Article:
MY JOURNEY BACK TO SQUATS

MY JOURNEY BACK TO SQUATS

“We have met the enemy, and he is us!”                   [Walt Kelly – cartoonist]*

In my athletic/sporting history I’ve not been very fond of Squats as an exercise…with or without a bar on my shoulders. I did find a certain fondness for overloaded partial Squats that enabled me to avoid Full or Power Squats. My tactics for avoidance came about because I couldn’t do them. Others around me were racking up weights and getting into positions that made me quiver. For me, as soon as I approached 90deg I hit a balance point, my legs locked and any further attempt resulted in painful knee and ankle contortions. With Partial Squats (and what we termed ‘High Jump Squats’) I felt I could shoulder as much weight as was available in our gym.

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My Coaching Eye

My Coaching Eye

At a workshop one of the pre-scripted aims was to enhance the ‘coaching eye’ of the participants…a statement made without clarifying what the coaching eye was or did. There was a brief time where I had a chance to speak to a good sized group and I presented them with a challenge: using your coaching eye how might you help this athlete (demonstrator they had all watched) achieve the raw speed required for higher performance levels…what things might you focus on?

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THE SHAPE of THINGS, and GOODBYE to GERARD

THE SHAPE of THINGS, and GOODBYE to GERARD

Recently, the word ‘shape’ has crept into the everyday language of coach-coach and coach-athlete interactions. It has done so in such a way that people outside of sport might be confused as to the meaning.  Yet, on public television, a commentator was using the term ‘shape’ repeatedly in reference to athlete movements during a world championship event. Clearly, this was not ‘shape’ as it used to be used. Previously ‘shape’ was used in reference to fitness, as in ‘she appears to be in good shape’.

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I…AM…NOT…AN…INJURY!

I…AM…NOT…AN…INJURY!

As a young athlete, I started well enough and then began to suffer injuries. It seemed that I staggered from one lower leg mishap to the other over many years. Along the way I became known as the kid with the ‘bad ankles’. In hindsight I accept a good portion of that situation as my own doing, although I would not ever have admitted it at the time.

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The Joys of Distraction

The Joys of Distraction

Every year I am approached by parents (and team manager on a membership drive) shuttling a young teenager towards the jumps areas. Their mission is to give their son or daughter a few tips prior to the school competitive season. The usual banter recounts how they seemed to do well at the school event and are now heading for a regional meet; can I help? I ask when the big event is… ‘This Friday’ is a typical response.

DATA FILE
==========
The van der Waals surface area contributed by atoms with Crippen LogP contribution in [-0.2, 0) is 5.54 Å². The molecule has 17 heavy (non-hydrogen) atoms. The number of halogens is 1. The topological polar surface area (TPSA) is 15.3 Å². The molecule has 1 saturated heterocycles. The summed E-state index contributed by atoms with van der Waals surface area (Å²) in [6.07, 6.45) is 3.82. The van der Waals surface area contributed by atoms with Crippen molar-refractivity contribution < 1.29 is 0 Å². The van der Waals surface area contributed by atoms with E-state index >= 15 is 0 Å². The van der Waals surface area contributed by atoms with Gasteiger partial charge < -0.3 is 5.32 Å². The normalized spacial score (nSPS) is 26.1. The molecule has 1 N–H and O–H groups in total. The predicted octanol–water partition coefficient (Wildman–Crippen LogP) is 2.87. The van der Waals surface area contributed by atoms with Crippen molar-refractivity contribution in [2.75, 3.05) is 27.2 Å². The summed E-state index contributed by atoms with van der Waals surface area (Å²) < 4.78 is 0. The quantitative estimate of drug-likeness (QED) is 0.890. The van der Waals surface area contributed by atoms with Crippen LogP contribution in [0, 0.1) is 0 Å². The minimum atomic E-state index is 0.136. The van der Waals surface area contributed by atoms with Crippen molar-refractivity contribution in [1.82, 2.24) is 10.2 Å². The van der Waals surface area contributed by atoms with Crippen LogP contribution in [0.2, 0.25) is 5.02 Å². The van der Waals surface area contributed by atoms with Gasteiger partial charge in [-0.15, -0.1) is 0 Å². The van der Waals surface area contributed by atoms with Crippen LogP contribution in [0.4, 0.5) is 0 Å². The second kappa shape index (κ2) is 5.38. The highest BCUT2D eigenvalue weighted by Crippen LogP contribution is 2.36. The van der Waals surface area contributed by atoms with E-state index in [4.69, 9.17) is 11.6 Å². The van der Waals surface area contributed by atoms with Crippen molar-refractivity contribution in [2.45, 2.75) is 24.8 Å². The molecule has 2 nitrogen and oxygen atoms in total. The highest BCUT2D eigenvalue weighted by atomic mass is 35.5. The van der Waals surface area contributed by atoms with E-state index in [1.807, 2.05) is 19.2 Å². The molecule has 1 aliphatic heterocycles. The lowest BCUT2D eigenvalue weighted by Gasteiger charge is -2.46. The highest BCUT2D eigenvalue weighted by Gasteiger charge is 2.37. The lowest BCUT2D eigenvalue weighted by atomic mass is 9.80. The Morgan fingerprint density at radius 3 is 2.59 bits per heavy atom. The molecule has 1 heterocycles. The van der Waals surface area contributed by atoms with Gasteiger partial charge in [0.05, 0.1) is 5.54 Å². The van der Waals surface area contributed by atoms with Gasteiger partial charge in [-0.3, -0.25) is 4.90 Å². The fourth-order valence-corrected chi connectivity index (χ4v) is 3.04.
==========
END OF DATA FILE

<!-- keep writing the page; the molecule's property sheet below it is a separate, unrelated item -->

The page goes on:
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Scrambled Advantages

Scrambled Advantages

Within all sports that contain stop-start, quick direction changes and zero-to-max demands is the skill of being able to scramble. While the origins of the word scramble relate to jumbles and stumbles, the use of the word has also come to mean being able move with immediate action and avoiding trouble (as with jets and quarterbacks).

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Takeoff's 'Hopping Mad!' EXCLUSIVELY in Athletics Weekly

Takeoff's 'Hopping Mad!' EXCLUSIVELY in Athletics Weekly

Check out Takeoff's latest article published in last week Athletics Weekly - 'Hopping Mad!'

The hop is a critically important movement skill for any sport that requires ground speed. The word ‘hop’ is a tad mixed up because kangaroos, bunnies and even grasshoppers purportedly hop when in fact they actually leap.

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…OF WHIPS AND CHAINS (AND FEET)

…OF WHIPS AND CHAINS (AND FEET)

Observations from my youth… in our neighbourhood there was a public pool that was elbow to elbow on hot summer days. I don’t know where the skill originated but many of us learned to expertly fold long beach towels into tapered whips that could be used to snap at others’ exposed parts. Anyone caught making such a weapon was expelled from the pool as these were obviously dangerous and could be injurious (something our young minds didn’t consider)...

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Walk Before You Run

Walk Before You Run

Most of us take walking for granted and do not see it as much of an exercise compared to say a plyometric session with 150 intense landings. Almost all of us have forgotten that as toddlers we had to go through an impressive sequence of developmental learning to get from bumming around to crawling to walking (to bolting out the door)...

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